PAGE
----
So often when we research things online, we’re faced with an overwhelming amount of information which frequently contains confusing technical terms or meaningless filler.  I found this was a big issue when I was researching symptoms of dysgraphia for Ella.

I kept getting distracted by so much other information before I’d reached a list of symptoms.

So, for anyone out there who wants to find clear and concise information without the waffle, look no further. Your list of symptoms of dysgraphia is below:

Symptoms
  • Difficulty writing letters or numbers – often reverse letters and mix upper and lower cases
  • Poor handwriting compared to peers – much of which is illegible and/or inconsistent
  • Difficulty writing and thinking at same time
  • Poor spelling
  • A very slow writing speed
  • Heavily reliant on visual stimulus for writing
  • Can’t space words/letters correctly (uneven spacing and poor use of margins)
  • Struggles with getting their thoughts onto paper
  • Poor fine motor skills
  • Poor core strength and coordination
  • Cramps or pain in the fingers, wrists, and palms while writing
  • Awkward pencil grip
  • Unusual posture or position when writing
  • Extreme fatigue from writing
  • Anxiety related to their struggle with writing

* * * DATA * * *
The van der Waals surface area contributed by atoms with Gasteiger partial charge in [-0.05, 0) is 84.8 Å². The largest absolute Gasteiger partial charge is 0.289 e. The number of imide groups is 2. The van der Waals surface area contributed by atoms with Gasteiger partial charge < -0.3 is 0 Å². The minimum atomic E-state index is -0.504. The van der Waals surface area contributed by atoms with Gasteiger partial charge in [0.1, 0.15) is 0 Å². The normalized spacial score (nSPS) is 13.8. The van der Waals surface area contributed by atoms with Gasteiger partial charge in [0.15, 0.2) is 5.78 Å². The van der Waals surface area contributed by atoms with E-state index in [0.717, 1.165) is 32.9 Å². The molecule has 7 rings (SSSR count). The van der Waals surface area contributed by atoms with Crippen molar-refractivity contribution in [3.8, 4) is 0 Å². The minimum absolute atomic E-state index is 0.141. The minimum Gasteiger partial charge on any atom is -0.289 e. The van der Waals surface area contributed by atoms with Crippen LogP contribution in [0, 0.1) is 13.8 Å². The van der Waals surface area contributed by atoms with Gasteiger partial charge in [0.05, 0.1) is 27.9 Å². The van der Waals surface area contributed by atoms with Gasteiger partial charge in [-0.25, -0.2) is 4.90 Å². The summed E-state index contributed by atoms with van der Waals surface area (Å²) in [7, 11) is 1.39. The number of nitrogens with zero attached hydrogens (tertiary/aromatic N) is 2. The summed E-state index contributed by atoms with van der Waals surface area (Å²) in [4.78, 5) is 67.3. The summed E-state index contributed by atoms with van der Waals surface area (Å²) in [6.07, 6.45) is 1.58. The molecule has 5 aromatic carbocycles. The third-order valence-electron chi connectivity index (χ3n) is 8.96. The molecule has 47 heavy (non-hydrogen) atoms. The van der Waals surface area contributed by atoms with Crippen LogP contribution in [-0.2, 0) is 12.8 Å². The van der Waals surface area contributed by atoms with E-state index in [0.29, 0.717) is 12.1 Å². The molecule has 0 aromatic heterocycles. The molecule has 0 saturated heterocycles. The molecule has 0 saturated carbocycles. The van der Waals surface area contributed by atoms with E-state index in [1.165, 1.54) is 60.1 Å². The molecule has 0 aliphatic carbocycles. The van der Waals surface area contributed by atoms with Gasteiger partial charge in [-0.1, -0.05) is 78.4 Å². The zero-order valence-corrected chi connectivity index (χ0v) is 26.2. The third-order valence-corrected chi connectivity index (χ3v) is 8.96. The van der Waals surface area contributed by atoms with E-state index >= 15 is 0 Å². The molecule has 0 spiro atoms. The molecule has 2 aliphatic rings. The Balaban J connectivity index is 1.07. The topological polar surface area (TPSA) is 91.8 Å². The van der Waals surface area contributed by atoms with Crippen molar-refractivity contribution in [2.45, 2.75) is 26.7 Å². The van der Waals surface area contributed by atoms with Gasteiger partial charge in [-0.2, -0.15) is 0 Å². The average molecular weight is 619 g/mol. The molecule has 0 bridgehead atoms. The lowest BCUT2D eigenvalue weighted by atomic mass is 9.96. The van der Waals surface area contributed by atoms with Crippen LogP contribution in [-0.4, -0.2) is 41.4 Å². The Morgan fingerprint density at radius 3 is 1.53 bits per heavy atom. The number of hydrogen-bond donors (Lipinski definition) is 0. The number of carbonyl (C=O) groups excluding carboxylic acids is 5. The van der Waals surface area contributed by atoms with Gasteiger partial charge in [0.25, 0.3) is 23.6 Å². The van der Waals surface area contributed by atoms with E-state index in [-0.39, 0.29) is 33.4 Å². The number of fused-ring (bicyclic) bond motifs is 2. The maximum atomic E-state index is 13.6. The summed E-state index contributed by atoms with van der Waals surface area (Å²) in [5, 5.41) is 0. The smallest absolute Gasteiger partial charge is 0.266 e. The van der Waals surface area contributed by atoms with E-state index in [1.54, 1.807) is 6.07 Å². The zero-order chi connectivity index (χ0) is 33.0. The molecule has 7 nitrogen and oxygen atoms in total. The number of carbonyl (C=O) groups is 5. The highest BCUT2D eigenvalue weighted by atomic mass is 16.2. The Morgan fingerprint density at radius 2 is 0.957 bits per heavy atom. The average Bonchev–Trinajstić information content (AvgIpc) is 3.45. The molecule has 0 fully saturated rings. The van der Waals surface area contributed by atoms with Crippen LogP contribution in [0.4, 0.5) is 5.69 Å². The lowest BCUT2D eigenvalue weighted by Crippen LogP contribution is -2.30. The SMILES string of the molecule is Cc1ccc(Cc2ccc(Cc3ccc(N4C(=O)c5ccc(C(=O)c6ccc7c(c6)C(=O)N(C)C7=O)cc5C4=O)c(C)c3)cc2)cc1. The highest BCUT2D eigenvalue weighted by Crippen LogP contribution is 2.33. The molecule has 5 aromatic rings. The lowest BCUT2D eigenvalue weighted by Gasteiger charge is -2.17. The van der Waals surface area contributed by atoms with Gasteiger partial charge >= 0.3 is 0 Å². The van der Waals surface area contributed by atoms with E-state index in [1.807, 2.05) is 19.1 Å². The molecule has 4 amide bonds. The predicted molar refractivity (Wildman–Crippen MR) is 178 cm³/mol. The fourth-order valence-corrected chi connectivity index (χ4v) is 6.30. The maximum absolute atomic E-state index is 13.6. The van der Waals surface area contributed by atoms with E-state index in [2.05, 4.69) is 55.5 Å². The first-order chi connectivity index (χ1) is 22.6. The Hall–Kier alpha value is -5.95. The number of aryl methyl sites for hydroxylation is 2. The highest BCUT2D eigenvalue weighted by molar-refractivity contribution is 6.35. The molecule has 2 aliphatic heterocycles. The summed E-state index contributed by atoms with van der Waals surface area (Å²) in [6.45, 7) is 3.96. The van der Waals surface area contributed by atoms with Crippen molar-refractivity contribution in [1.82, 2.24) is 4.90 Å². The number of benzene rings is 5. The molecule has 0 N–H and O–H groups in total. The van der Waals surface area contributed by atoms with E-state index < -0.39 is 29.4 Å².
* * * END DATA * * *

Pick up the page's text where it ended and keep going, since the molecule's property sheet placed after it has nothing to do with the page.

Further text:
****Please note your child may not suffer from every one of these symptoms of dysgraphia****

Two of the most important things to remember as parents is that whether or not dysgraphia is accompanied by other learning difficulties, it is in no way a reflection of intelligence or cognitive ability. Many extremely gifted children suffer with dysgraphia.

This list is intended as a simple checklist for any parent concerned that their child may be suffering from some or all of the symptoms of dysgraphia. For a more in depth look at the symptoms, how to help kids with dysgraphia and the role it plays in education, click on my blog here.

One of the best ways you can support your child at home is to play games and enjoy a number of fun activities together. Click on my blog here for a selection of activities your child can have fun with to improve pen grip and for older children, click here to find written alternatives to family favourite games for dysgraphia.

If your child has recently been diagnosed with dysgraphia, or you are concerned that they might have dysgraphia, the follow steps at school will ease their burden and anxiety. This list should be passed onto your child’s teacher to be discussed with the school’s special educational needs department:

 

To pass onto school:
  • Don’t force them to write on the board
  • Provide tablets to complete worksheets
  • Pair students with dysgraphia with a note-taking buddy
  • Allow them to type written assignments or notes using a computer
  • Allow them to record lectures
  • Limit the amount of writing you expect from them
  • Don’t restrict the amount of time they have to write answers
  • Evaluate students on the quality NOT quantity of their written work
  • Help them brainstorm and create mind maps to get their thoughts on paper
  • Include multiple choice when possible
  • Don’t make a big deal to the class about their learning difficulty
  • Create oral assessment opportunities

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